Bleach can help disinfect surfaces and personal items. It can also help prevent the spread of HPV. However, it is not a medical treatment for the virus.

Bleach is a valuable tool in preventing the spread of human papillomavirus (HPV). Its effectiveness relies on the right concentration and appropriate contact time.

While bleach can eliminate several sexually transmitted infections (STIs) from surfaces, it is not a medical treatment for HPV.

This article covers how to disinfect personal items and other surfaces with bleach and the differences between bleach and alcohol.

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Usually, people contract the human papillomavirus (HPV) through skin-to-skin contact. It can also spread through sexual contact.

Other surfaces, such as clothing, gynecological equipment, and sex toys, can also harbor and spread HPV.

Bleach, a dilute solution of sodium hypochlorite — a chemical compound made up of the elements sodium, oxygen, and chlorine — is an effective disinfectant against HPV.

However, bleach is not appropriate for killing HPV on the skin or inside the body. Bleach and its vapors can cause serious chemical burns on or in the body, and people should never use it on or in their bodies.

How long it takes for bleach to kill HPV depends on various factors, including the bleach’s concentration and the contact time between the bleach and the surface a person is trying to disinfect.

Sources vary on appropriate contact times. However, most bleach or bleach-containing products have contact time guidelines on their labels.

When in doubt, older recommendations from the World Health Organization (WHO) for healthcare settings recommend a contact time between 10–60 minutes, depending on the product’s concentration.

Keep in mind bleach is not necessarily safe for all surfaces.

For effective disinfecting, bleach must contain a certain percentage of sodium hypochlorite. The Centers for Disease Control and Prevention (CDC) recommends bleach with around 5–9% sodium hypochlorite. Anything outside of that range, such as certain types of laundry or “splashless” bleaches, is not an effective disinfectant.

Before using bleach to disinfect surfaces, a person should clean the surface or item with a household cleaner containing soap or detergent. Organic materials can inactivate bleach, so removing bodily fluids, dust, dirt, and other debris is essential before disinfecting the surface.

People should also choose a room with ventilation and protect their skin with rubber gloves. A person may also want to wear protective goggles, a mask, and a waterproof apron, as bleach can cause serious damage to human tissue.

People can create a bleach solution using regular household bleach and cold or room-temperature water. Most bleach bottles include instructions for creating a bleach solution based on the percentage of sodium hypochlorite the bleach contains.

Disinfecting with bleach typically involves spraying or wetting a surface or immersing an item in a bleach solution.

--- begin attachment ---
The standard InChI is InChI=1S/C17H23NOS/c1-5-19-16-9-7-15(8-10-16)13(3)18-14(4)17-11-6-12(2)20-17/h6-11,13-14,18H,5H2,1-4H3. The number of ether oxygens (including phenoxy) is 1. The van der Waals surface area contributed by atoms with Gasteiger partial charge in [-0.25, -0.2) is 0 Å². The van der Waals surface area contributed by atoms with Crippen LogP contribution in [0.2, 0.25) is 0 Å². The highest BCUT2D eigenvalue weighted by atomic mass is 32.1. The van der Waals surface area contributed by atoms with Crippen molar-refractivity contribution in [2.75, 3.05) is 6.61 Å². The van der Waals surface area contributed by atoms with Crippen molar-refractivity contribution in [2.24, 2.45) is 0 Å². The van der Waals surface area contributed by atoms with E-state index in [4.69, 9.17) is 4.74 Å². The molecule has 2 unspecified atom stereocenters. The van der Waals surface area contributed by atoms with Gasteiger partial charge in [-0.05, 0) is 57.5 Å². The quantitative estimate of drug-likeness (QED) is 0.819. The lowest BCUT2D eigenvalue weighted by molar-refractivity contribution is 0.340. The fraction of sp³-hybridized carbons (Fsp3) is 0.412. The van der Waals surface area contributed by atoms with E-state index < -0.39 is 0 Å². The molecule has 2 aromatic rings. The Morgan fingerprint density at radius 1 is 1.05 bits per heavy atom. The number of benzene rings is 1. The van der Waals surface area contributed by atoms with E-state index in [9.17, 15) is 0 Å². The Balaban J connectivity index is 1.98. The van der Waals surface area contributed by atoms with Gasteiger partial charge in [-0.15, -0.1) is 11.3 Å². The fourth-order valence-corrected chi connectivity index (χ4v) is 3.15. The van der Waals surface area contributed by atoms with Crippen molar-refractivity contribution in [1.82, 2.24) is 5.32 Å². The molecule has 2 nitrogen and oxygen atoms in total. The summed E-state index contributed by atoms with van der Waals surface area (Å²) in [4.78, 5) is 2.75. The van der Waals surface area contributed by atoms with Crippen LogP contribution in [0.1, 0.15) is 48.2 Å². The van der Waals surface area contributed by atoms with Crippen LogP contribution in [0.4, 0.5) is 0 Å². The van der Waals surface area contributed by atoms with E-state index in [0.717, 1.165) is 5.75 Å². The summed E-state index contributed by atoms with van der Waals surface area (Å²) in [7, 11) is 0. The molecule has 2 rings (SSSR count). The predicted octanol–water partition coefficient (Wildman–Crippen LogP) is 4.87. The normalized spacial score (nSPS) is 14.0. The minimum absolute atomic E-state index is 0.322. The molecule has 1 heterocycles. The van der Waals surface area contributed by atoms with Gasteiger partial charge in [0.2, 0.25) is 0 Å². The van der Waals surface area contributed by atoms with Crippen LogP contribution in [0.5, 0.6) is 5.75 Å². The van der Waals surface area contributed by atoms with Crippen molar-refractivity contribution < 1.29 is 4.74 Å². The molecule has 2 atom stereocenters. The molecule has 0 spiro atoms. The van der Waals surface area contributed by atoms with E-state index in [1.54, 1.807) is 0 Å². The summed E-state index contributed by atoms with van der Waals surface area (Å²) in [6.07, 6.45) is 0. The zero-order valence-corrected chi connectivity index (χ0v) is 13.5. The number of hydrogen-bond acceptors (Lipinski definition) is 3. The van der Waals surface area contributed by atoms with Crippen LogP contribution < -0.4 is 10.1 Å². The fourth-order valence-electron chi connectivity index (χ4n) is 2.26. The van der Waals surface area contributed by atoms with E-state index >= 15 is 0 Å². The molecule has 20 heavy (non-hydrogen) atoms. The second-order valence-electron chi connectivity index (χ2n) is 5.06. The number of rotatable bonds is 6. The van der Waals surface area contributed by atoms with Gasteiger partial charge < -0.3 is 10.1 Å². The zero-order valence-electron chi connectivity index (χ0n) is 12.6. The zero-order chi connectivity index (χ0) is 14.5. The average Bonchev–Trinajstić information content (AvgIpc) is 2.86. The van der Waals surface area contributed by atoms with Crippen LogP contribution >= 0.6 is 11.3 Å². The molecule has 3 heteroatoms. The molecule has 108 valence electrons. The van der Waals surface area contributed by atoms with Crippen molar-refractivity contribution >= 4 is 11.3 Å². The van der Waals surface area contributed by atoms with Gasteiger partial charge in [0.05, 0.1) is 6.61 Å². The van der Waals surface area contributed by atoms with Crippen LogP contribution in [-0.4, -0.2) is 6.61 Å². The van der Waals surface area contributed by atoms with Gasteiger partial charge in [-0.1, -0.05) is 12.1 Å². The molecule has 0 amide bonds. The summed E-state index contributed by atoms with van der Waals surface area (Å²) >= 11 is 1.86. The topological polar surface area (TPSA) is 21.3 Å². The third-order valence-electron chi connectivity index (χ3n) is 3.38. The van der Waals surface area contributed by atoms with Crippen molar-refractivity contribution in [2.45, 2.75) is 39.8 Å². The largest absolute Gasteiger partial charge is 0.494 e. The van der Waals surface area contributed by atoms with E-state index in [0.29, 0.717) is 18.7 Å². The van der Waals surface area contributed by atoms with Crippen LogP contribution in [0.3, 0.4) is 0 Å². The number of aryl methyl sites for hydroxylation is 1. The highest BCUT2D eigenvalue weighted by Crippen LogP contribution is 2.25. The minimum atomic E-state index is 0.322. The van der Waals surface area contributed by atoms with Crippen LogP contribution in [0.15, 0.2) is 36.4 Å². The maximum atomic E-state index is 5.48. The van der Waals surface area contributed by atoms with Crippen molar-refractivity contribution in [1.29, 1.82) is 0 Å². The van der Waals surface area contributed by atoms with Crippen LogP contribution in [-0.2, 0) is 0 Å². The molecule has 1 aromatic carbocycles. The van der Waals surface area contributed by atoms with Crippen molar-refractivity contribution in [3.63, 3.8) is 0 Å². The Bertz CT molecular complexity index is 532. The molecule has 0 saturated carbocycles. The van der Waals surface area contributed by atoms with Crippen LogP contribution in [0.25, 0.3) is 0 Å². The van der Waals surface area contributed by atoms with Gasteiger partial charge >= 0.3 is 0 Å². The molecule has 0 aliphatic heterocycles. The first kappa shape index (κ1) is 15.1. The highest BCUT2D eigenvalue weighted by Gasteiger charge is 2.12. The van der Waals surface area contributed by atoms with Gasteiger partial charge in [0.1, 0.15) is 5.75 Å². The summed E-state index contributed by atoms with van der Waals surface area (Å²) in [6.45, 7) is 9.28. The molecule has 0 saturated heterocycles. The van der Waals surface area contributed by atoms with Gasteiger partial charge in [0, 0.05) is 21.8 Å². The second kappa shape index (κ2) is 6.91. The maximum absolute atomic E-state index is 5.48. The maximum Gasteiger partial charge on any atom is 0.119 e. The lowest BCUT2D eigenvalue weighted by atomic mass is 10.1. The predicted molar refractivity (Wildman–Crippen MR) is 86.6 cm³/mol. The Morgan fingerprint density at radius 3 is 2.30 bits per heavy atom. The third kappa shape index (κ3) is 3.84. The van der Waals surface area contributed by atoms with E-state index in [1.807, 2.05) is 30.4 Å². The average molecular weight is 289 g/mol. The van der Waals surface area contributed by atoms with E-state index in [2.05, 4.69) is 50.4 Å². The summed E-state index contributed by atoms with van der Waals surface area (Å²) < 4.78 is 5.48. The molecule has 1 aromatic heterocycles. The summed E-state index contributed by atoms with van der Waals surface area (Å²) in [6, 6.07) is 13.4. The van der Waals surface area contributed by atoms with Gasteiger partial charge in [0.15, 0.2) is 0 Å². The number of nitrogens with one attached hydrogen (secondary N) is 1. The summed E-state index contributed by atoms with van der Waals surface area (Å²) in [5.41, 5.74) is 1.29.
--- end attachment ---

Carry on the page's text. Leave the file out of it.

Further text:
A person should always wash their hands immediately after using cleaning and disinfecting agents.

Bleach solutions are not as effective after 24 hours, so a new mixture is necessary for any disinfecting after that time.

As disinfectants, bleach and alcohol have their strengths and weaknesses.

Bleach is a popular surface disinfectant because it is effective against bacteria, fungi, and viruses, including human papillomavirus.

However, bleach decomposes under heat and light, rendering improperly stored bleach ineffective. Because it can irritate the skin, mucus membranes, and airways, disinfecting with bleach requires protective gear and proper ventilation.

Alcohol, including isopropyl and ethyl alcohol, is also an effective disinfectant against certain viruses, such as influenza.

However, it is not as effective against other viruses, such as HPV. Typically, alcohol works best on small surfaces but can cause surface damage over time.

Learn more with our guide to alcohol and viruses.

Bleach is effective at killing a range of bacteria and viruses on surfaces, including some that may cause STIs.

Again, bleach is not a medical treatment. To prevent STIs, people should consider following safe sex practices.

For STI diagnosis and treatment, people should speak with a healthcare professional.

Learn more with our guide to sexually transmitted infections.

Currently, there is no treatment for HPV. However, there are treatments for the health problems HPV can cause. None of these treatments involve using bleach on or in a person’s body.

For many people, HPV is asymptomatic and clears up on its own.

However, some people may develop genital warts or warts on other parts of their body. Treating warts may involve topical medications, cryotherapy — freezing them off — or surgical removal.

Additionally, high risk types of HPV may cause the following types of cancer:

  • cervical
  • vaginal
  • penile
  • vulvar
  • anal
  • oropharyngeal

Pap smears are critical for detecting precancerous cells on the cervix. Treatment includes biopsy and removal of the cells. Another common approach is the loop electrosurgical excision procedure (LEEP), which involves removing precancerous tissue using a thin wire loop heated by an electrical current.

Treatment for other HPV-related cancers may involve a combination of surgery, radiation therapy, and chemotherapy, depending on the specific type and stage of cancer.

Learn more about symptoms, treatment, and prevention in our guide to human papillomavirus (HPV).

Bleach is useful for preventing human papillomavirus transmission on surfaces and personal items. However, its effectiveness may depend on its concentration and contact time.

It is important to note that while bleach can eliminate various sexually transmitted infections from surfaces, it does not treat HPV within the body and should never be used in or on the body.